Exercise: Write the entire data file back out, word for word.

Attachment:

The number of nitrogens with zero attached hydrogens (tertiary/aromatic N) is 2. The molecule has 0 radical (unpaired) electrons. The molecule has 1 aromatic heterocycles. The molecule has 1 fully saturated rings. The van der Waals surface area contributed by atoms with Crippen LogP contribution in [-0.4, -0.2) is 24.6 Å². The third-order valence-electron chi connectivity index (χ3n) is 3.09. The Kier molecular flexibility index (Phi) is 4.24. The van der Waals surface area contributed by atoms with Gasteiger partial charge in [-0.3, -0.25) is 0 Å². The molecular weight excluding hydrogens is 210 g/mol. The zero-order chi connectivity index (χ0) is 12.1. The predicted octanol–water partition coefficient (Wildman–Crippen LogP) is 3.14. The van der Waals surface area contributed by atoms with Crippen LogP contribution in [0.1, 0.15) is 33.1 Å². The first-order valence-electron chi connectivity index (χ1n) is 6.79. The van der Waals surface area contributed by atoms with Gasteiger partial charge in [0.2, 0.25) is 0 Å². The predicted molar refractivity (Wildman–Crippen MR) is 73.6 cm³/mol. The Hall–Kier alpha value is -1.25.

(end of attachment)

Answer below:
The number of nitrogens with zero attached hydrogens (tertiary/aromatic N) is 2. The molecule has 0 radical (unpaired) electrons. The molecule has 1 aromatic heterocycles. The molecule has 1 fully saturated rings. The van der Waals surface area contributed by atoms with Crippen LogP contribution in [-0.4, -0.2) is 24.6 Å². The third-order valence-electron chi connectivity index (χ3n) is 3.09. The Kier molecular flexibility index (Phi) is 4.24. The van der Waals surface area contributed by atoms with Gasteiger partial charge in [-0.3, -0.25) is 0 Å². The molecular weight excluding hydrogens is 210 g/mol. The zero-order chi connectivity index (χ0) is 12.1. The predicted octanol–water partition coefficient (Wildman–Crippen LogP) is 3.14. The van der Waals surface area contributed by atoms with Crippen LogP contribution in [0.1, 0.15) is 33.1 Å². The first-order valence-electron chi connectivity index (χ1n) is 6.79. The van der Waals surface area contributed by atoms with Gasteiger partial charge in [0.2, 0.25) is 0 Å². The predicted molar refractivity (Wildman–Crippen MR) is 73.6 cm³/mol. The Hall–Kier alpha value is -1.25.